Minneapolis Public Schools is facing a $33 million deficit for next school year, officials say, another blow for a district that has grappled with back-to-back multimillion-dollar shortfalls.

“Difficult reductions we all made last year have brought us closer to our goal of a balanced budget, but our basic infrastructure — the programs and services we offer — continues to outsize available resources,” Superintendent Ed Graff said in an e-mail to all staff Friday.

The $33 million shortfall for the 2018-19 school year includes inflationary salary expenses and benefit costs, plus a carry-over $16.5 million deficit identified this summer, officials say. District officials will embark on more cuts, but unlike last school year’s trims, these will be larger-scale.

“The district has cut as much as it can at a small level, and now we need to look at bigger changes,” said district spokesman Dirk Tedmon.

Minneapolis Public Schools, the state’s third-largest school district, has had budget deficits for most of the past decade. Many urban districts face shortfalls, including the St. Paul Public Schools, which in March announced a $27.3 million deficit for this school year.

Cuts to be considered might include a reduction in the number of school calendar days, Tedmon said. He added that according to the superintendent at a recent board meeting, the district is looking at all options.

Enrollment losses have contributed to the district’s tumbling funding over the years. A recent Star Tribune analysis of enrollment data found that one in three Minneapolis school-aged kids doesn’t attend Minneapolis Public Schools, instead picking charter schools or public schools in other districts.

The district’s central office is “bare-boned right now in many, many areas,” said district finance chief Ibrahima Diop.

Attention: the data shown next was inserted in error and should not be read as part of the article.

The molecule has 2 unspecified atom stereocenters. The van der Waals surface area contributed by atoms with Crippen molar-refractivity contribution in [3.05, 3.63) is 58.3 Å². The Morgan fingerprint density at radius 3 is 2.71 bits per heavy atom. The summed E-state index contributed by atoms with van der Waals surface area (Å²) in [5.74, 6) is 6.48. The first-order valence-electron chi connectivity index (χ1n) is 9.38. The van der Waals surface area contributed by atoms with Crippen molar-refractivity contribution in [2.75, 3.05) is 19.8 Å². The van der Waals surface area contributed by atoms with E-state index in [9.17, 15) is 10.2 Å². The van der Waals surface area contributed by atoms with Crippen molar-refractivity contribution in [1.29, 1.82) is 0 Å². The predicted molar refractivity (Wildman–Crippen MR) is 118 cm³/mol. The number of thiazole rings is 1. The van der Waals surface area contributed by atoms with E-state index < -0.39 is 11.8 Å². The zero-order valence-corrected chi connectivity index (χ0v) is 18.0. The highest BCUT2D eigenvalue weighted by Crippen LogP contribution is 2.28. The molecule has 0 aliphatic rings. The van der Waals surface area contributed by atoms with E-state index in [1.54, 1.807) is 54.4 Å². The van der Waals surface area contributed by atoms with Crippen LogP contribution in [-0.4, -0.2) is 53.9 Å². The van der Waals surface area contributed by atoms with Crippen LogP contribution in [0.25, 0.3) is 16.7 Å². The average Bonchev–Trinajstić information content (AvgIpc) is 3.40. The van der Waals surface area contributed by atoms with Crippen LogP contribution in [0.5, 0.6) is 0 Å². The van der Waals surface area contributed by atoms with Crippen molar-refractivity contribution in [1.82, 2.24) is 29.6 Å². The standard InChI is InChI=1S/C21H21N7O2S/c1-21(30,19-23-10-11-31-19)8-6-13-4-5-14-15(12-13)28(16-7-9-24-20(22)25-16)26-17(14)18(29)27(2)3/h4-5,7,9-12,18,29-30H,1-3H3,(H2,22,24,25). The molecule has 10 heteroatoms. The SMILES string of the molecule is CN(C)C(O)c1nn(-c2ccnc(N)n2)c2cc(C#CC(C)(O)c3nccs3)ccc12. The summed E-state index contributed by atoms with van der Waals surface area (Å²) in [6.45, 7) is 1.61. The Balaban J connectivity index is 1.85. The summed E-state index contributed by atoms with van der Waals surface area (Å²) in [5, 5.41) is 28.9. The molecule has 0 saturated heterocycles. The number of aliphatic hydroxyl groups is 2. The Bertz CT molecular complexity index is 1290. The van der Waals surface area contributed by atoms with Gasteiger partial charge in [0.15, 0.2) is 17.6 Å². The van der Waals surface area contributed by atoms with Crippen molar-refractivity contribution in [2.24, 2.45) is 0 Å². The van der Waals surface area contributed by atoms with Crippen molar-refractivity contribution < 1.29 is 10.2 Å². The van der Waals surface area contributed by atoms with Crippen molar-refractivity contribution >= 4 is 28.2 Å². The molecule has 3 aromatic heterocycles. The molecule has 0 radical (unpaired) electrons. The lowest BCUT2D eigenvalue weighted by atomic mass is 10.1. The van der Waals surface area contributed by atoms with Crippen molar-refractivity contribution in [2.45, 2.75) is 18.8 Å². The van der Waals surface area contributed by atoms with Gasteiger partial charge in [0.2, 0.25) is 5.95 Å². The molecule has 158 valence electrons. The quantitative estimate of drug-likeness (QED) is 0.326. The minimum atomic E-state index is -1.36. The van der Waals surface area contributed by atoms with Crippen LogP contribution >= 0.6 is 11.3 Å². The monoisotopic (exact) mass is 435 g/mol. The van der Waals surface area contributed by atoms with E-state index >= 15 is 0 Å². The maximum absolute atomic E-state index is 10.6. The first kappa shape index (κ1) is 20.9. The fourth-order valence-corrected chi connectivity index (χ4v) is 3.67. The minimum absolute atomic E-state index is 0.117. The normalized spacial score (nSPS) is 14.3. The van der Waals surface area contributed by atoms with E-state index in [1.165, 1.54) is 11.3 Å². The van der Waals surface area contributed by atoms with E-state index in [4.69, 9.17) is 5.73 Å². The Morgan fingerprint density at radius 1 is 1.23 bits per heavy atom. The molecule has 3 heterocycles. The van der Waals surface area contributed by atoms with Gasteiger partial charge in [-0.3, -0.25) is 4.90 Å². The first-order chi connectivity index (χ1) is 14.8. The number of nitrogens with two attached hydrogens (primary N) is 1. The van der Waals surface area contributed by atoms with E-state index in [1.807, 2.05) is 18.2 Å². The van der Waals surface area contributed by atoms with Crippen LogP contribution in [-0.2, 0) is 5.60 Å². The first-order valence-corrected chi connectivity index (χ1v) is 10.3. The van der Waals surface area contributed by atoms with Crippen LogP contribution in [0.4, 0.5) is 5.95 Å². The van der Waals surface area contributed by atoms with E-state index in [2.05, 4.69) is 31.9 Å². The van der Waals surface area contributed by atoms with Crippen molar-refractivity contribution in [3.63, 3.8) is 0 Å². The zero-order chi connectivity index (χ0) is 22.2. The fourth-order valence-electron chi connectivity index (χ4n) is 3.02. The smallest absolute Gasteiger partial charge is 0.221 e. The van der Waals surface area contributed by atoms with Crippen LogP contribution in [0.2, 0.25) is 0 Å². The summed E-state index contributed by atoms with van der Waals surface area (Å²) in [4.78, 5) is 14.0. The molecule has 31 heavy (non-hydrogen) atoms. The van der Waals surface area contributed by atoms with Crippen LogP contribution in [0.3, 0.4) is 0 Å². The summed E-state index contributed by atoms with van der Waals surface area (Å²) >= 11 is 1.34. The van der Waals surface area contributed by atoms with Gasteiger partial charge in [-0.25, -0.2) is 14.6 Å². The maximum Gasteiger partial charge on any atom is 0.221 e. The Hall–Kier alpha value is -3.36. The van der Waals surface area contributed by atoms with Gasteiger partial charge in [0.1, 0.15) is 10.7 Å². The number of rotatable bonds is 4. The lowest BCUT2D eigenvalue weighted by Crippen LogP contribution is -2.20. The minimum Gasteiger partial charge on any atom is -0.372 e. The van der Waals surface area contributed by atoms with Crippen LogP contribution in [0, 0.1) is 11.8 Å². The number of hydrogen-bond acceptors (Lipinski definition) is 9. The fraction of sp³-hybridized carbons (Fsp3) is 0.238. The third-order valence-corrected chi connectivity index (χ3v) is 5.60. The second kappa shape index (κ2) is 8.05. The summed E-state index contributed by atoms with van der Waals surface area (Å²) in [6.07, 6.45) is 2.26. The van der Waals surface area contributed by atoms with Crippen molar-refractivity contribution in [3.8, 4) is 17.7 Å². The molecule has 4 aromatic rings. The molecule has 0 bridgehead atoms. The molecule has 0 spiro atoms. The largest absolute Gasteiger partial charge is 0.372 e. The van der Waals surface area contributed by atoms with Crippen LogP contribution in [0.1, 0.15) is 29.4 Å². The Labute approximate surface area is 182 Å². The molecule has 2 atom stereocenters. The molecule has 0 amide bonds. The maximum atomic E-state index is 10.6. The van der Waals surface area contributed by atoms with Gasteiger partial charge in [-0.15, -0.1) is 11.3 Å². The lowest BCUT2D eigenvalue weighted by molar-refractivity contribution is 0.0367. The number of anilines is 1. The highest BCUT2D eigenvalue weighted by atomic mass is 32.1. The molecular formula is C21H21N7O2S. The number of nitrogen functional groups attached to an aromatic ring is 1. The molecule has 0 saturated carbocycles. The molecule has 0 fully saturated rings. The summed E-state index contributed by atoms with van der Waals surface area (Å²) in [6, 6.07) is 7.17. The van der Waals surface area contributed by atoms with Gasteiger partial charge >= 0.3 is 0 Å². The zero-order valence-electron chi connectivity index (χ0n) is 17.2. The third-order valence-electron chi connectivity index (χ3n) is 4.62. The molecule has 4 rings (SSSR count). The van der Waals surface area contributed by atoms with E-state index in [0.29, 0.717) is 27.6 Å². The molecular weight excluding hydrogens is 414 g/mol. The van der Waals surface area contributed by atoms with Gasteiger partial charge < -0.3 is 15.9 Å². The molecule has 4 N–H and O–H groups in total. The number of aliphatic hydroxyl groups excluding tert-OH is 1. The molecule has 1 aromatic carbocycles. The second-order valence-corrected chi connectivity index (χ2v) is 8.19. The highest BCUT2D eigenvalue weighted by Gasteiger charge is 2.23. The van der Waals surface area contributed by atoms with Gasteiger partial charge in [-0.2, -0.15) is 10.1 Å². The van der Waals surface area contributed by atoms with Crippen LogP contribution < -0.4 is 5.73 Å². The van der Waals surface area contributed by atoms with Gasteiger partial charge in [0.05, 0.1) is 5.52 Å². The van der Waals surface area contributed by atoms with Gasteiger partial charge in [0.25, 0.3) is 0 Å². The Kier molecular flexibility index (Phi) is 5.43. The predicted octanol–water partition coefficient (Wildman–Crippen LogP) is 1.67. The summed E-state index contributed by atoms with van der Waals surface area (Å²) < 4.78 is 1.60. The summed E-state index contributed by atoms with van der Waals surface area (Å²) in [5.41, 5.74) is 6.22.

Minneapolis schools leaders broke the news of the latest budget gap early to boost transparency, Diop said. Community meetings will be held this fall to discuss the budget, and the district has said it will release its comprehensive district assessment in the spring.

“The sooner we come up and notify the community of that deficit, I think, the better off we are in terms of finding solutions to fix it,” Diop said.

In addition to personnel costs, Graff identified other factors in his e-mail to staff, including rising federal and state mandates, increases in fuel, transportation and utilities and “insufficient state support for public school funding which has disproportionately hurt urban districts like MPS.”

The Minneapolis district is taking a hit in large funding subsidies for special education and English language learners, officials have said. School board treasurer Jenny Arneson called it the “cost of doing what’s right.”

“Until we address that issue, public education — not just in Minneapolis, but throughout the state — will struggle to have structurally balanced budgets,” she said.

In February, facing a $28 million deficit for this school year, Graff announced a 10 percent cut to central services and a 2.5 percent trim in allocations to schools.

Those cuts did not close the gap.

Budget tightening prompted cuts to nearly 300 full-time positions districtwide, according to district projections in April.

By the end of this year, district reserves will be at $25.5 million, Graff said in his e-mail — roughly half of its targeted amount.

Minneapolis isn’t the only district struggling to cut costs, said Scott Croonquist, executive director of the Association of Metropolitan School Districts.

“A number of districts are looking at budget challenges and are going to be facing similar types of questions and options that they’ll have to look at,” Croonquist said.

The district aims to balance the budget structurally “while continuing to prioritize those things that most enhance the academic achievement and well-being of our students,” Graff said in his e-mail.